The SNR is expressed as follows:8261 Higher SNR represents the lesser noise in the reconstructed image and thus better performance of the reconstruction/filtering method. To differentiate it from the SNR of the boundary data, this figure of merit for the reconstructed image was denoted by .
Numerical and Experimental Studies
The measurement of actual initial pressure distribution in real experiments is challenging. Comparing of performance of different reconstruction algorithms in these cases is challenging, so, typically, numerical phantoms are deployed for effective comparison. In this work, four such numerical phantoms were considered.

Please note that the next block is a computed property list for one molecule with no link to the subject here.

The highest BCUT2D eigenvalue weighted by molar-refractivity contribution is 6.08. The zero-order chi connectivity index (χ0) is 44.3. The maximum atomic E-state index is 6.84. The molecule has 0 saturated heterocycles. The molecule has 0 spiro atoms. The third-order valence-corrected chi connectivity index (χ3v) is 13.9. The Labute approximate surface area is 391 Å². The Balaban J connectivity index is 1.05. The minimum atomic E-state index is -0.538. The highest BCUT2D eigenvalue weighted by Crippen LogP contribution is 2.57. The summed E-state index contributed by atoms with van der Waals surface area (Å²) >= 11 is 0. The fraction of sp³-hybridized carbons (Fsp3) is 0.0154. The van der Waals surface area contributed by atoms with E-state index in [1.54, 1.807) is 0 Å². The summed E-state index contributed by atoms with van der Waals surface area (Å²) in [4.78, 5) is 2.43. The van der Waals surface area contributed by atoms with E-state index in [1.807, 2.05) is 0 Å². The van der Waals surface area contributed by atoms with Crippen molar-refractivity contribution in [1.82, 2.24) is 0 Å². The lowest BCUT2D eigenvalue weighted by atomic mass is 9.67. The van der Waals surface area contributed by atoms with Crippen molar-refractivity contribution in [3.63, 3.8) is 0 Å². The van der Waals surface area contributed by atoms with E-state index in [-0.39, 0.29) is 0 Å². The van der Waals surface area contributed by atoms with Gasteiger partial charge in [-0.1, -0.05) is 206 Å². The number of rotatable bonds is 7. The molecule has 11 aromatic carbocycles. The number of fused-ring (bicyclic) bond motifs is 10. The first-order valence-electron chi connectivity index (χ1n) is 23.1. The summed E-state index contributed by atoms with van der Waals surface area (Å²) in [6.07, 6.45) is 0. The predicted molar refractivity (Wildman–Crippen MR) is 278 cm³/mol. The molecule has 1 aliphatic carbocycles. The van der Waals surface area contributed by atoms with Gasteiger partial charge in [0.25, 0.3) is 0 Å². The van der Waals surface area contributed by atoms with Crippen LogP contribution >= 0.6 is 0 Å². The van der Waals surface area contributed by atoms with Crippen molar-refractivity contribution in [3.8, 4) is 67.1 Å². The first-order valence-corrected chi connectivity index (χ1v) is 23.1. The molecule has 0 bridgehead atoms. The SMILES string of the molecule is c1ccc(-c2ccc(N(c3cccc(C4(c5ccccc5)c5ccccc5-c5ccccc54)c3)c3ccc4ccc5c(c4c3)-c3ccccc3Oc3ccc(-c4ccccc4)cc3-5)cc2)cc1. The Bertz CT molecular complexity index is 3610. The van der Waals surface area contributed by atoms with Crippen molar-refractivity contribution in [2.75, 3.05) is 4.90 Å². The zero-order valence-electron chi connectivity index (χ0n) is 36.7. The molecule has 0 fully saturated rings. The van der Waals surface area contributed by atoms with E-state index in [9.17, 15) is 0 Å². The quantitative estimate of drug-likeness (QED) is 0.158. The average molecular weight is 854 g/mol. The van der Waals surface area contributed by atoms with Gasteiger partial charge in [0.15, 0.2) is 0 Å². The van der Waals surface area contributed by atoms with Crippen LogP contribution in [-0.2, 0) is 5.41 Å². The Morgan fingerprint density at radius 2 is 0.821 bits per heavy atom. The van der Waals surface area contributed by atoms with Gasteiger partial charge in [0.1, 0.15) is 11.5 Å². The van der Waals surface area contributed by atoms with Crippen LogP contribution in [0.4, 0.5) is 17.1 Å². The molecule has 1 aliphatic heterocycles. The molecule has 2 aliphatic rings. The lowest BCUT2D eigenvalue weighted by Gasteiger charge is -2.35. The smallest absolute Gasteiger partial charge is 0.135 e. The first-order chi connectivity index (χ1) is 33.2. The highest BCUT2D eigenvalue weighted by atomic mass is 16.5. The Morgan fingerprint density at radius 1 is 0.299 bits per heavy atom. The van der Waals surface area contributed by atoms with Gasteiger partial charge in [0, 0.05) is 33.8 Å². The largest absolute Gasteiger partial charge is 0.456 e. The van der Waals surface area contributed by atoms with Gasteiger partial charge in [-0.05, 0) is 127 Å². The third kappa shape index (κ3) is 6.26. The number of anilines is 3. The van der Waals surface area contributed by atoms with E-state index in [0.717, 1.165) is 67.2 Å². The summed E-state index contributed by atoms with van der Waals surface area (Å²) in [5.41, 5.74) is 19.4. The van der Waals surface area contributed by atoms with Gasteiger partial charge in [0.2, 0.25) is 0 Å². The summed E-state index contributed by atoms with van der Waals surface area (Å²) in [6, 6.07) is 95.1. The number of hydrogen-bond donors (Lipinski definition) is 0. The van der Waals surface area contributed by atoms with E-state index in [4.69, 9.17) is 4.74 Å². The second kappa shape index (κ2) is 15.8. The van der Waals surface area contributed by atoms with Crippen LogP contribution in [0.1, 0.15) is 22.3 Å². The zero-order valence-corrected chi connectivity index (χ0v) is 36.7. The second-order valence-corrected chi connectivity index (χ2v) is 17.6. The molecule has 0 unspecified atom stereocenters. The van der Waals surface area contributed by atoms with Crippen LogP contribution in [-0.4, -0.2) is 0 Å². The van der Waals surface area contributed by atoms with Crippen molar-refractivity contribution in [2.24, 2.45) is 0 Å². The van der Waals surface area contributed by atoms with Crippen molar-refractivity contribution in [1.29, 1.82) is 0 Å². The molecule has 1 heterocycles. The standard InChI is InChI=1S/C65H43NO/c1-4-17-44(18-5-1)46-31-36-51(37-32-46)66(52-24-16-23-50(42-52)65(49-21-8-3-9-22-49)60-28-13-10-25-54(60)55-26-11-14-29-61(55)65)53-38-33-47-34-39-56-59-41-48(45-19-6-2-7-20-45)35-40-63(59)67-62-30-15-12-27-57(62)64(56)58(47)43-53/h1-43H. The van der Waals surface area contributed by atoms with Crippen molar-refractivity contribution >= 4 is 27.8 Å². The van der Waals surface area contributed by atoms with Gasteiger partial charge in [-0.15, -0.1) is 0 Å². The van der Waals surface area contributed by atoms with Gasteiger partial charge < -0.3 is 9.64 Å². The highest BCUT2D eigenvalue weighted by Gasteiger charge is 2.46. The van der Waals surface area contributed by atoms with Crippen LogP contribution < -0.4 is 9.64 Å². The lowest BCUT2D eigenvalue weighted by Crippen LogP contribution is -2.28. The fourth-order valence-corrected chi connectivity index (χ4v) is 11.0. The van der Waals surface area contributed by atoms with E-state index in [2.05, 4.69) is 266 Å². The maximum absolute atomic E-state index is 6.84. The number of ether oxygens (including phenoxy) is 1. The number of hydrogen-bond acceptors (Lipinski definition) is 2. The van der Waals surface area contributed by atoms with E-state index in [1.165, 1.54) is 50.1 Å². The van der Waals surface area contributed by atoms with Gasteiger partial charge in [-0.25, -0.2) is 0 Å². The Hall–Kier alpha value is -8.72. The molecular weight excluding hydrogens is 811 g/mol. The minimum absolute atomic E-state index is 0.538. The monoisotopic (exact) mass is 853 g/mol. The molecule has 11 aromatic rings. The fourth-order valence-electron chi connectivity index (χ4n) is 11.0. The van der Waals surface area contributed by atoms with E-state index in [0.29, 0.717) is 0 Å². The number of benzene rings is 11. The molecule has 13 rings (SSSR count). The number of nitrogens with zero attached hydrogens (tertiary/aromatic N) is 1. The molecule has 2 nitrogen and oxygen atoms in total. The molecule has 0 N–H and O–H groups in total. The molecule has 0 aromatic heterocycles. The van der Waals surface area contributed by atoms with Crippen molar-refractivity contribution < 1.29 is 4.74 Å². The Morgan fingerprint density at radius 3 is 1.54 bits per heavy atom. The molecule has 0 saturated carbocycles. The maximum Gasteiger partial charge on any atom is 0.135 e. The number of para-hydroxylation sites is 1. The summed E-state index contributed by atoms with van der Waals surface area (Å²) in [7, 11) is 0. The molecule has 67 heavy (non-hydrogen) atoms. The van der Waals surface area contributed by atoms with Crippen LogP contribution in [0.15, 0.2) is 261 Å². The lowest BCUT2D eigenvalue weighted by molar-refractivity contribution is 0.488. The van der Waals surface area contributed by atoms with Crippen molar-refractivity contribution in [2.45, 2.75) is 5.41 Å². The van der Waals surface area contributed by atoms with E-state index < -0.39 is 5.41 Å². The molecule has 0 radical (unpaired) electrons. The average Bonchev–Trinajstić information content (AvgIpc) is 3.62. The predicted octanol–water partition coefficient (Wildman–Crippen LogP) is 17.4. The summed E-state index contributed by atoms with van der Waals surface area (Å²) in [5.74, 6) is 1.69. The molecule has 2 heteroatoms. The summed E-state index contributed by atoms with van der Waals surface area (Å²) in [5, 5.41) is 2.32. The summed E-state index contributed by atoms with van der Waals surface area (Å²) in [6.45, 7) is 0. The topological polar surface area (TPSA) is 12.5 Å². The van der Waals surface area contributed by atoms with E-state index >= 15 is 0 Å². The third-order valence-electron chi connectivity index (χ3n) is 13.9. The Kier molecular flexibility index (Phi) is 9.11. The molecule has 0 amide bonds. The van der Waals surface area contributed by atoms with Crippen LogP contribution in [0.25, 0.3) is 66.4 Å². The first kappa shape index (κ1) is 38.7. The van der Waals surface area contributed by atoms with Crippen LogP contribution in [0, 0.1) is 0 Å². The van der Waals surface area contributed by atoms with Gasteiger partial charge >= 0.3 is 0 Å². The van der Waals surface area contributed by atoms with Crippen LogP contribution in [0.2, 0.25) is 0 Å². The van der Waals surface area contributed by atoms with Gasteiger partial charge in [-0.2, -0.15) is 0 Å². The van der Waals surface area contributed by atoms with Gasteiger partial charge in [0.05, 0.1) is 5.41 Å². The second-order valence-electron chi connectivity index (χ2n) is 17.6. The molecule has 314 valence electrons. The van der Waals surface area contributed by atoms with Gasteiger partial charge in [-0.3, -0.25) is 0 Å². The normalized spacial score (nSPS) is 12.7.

The computational imaging grid has a dimension of () and the detectors were placed on a circle of radius 22 mm. The schematic diagram showing the data acquisition setup along with acoustic detectors placement is given in Fig. 1. The experimental data were generated on a high dimensional grid having a dimension of and the reconstruction was performed on a lower dimensional grid having a dimension of to mimic real experimental scenario. The numerical phantoms spans the imaging domain of size . The data generated using the high dimensional grid were added with white Gaussian noise to result in SNR levels ranging from 20 to 60 dB. An open source toolbox -wave47 in MATLAB was used for generating the data. The sampling frequency used for the data collection is 20 MHz and the number of time samples for each detector was 500. A hundred acoustic detectors placed on the circle at equidistance (as depicted in Fig. 1) with center frequency of 2.25 MHz and 70% bandwidth collected the boundary data. The system matrix () thus formed has a dimension of . The speed of sound was assumed to be and the medium was assumed to be homogeneous with no dispersion or absorption of sound.